Proper sizing and matching of the valve or feeder and the pneumatic line injector (a T-injector in Precisions parlance) is critical to proper feeding in a pneumatic conveying application. A very common concern is the operating pressure of the pneumatic system higher pressure will wear out all the conveying system components, including a valve or feeder, more quickly than a low-pressure system.

Excessive or increasing blow-by is the issue in pneumatic system feeding devices. A well-built rotary valve or feeder is preferred over a flap-gate in the cement industry. Tight initial clearance and resistance to clearance-widening wear in a rotary valve assure a lower level of blow-by than a flap-gate.

Common in storage silos or silo farms that hold raw meal, additives, finished cement, or a pulverized fuel, rotary valves in silo discharge applications are usually a metering device. The valve may also serve as an airlock function when a silo is discharging into a pneumatic line or air-slide. As the silo location may be in a less-traveled area, durability and reliability in the rotary valve are essential it may take time for personnel to notice if a valve isnt working or is leaking.

Silo discharge applications often require large capacity rotary valves. Units sized for 5 to 8 CFR (cubic feet per revolution) are reasonably common, which would produce a transfer rate of more than 7000 cubic feet per hour. Depending on the bulk density of the material in the silo, this could equate to 250 to 300 tons per hour. Very high throughput silo discharge applications dictate a robust, long-lived rotary valve.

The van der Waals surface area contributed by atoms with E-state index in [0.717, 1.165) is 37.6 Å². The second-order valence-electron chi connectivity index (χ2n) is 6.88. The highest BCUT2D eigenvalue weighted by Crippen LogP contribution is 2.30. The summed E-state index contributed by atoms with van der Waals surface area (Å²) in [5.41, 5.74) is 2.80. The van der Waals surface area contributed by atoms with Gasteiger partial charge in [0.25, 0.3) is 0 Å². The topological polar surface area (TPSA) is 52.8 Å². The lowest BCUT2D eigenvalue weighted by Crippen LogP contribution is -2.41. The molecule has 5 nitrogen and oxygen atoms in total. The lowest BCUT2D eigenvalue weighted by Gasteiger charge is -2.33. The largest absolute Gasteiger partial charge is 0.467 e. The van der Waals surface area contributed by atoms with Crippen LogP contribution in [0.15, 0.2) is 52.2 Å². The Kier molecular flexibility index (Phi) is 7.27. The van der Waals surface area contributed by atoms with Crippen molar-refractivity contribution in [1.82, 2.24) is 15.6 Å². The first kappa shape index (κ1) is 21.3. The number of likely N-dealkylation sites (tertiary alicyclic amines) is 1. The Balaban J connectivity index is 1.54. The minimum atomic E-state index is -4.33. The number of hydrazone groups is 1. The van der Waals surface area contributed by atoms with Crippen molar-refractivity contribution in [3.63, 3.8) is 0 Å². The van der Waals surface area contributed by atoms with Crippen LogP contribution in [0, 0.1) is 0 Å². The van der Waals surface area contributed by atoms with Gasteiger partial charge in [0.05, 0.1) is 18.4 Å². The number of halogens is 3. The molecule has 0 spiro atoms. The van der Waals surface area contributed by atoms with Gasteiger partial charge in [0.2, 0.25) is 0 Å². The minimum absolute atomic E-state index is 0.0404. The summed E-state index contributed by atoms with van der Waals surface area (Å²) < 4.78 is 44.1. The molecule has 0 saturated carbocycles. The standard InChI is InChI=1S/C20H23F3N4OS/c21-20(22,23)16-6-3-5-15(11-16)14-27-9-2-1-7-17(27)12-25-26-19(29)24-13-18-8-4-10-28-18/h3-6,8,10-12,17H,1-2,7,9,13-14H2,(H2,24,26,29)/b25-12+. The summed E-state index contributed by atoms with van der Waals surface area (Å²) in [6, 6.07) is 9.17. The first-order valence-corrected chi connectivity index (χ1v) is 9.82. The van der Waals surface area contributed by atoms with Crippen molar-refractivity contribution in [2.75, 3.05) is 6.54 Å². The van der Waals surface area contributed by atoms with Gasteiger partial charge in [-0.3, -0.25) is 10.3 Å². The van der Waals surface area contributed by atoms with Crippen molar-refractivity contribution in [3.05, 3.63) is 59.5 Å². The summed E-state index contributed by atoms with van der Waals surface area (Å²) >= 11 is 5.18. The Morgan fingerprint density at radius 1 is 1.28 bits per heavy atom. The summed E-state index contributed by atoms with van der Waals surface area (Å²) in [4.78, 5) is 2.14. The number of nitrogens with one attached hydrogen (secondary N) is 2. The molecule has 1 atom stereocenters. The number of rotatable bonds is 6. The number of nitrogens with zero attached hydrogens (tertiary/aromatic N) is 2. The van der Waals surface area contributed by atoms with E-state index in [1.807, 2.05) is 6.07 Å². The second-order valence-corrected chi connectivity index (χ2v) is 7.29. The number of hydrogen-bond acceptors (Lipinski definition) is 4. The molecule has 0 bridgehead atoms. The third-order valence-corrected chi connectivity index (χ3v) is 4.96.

Rotary valves, such as the Precision PMV Modular Rotary Valve, outperform flap-gates in this application, can be quickly activated and, with an inverter-duty motor, ramped up or down to meet required transfer rates.

The most common method of dosing pulverized coal or pet coke to the kiln main burner is to use a Pfister DRW rotor weighfeeder. A rotary feeder is often installed above the DRW to meter fuel, allowing the Pfister unit to be neither starved nor flooded. For accurate weighfeeding, the DRW must have a full-head of fuel available to it at all times.

The Precision PMV and other rotary valves in this application have to work without fail and operate over long operating cycles. Failure of the rotary valve would take down the DRW and the kiln. Durability is the key in this application, making rotary valves with upgraded materials of construction highly recommended. The successful operation also calls for an inverter-duty motor in the drive package the same signal relayed to the DRW for more or less fuel controls the rotor speed of the valve.

DSI (Dry Sorbent Injection) systems, which are sometimes known as FGD (Flue Gas Desulphurization) systems, are a specialized subset of pneumatic conveying. These systems treat flue gas to remove SOx and other contaminants. The most common sorbent is hydrated lime, but other sorbents, including trona, activated carbon, or some types of ash, are used.

This is another application where the rotary valve has to be available to run at all times. The treatment of flue gas is so vital that DSI systems are often set-up as a so-called dual train system with duplicate blowers, rotary valves, and metering devices. These pull from the same sorbent silo and discharge into the same pneumatic line that feeds the lances in the flue.

As with other pneumatic conveying systems, excessive blow-by can be the major challenge in DSI systems. Flue gas treatment systems rely on a precise ratio of sorbent to gas. If some of the sorbent is not reaching the lances or nozzles in the flue, the system wont function properly. Hydrated lime presents unique problems due to its tendency to react chemically if over-heated and its tendency to build-up on metal surfaces if not kept very dry.

Tight-clearance rotary valves, such as the Precision PMV Modular Rotary Valve, are very desirable for DSI applications and are often equipped with optional upgrades to combat the issues with sorbents. These options include air purges, beveled rotor vanes, and zero speed sensors. Rotary valves for this application are generally small with capacities under 0.35 CFR (cubic feet per revolution.)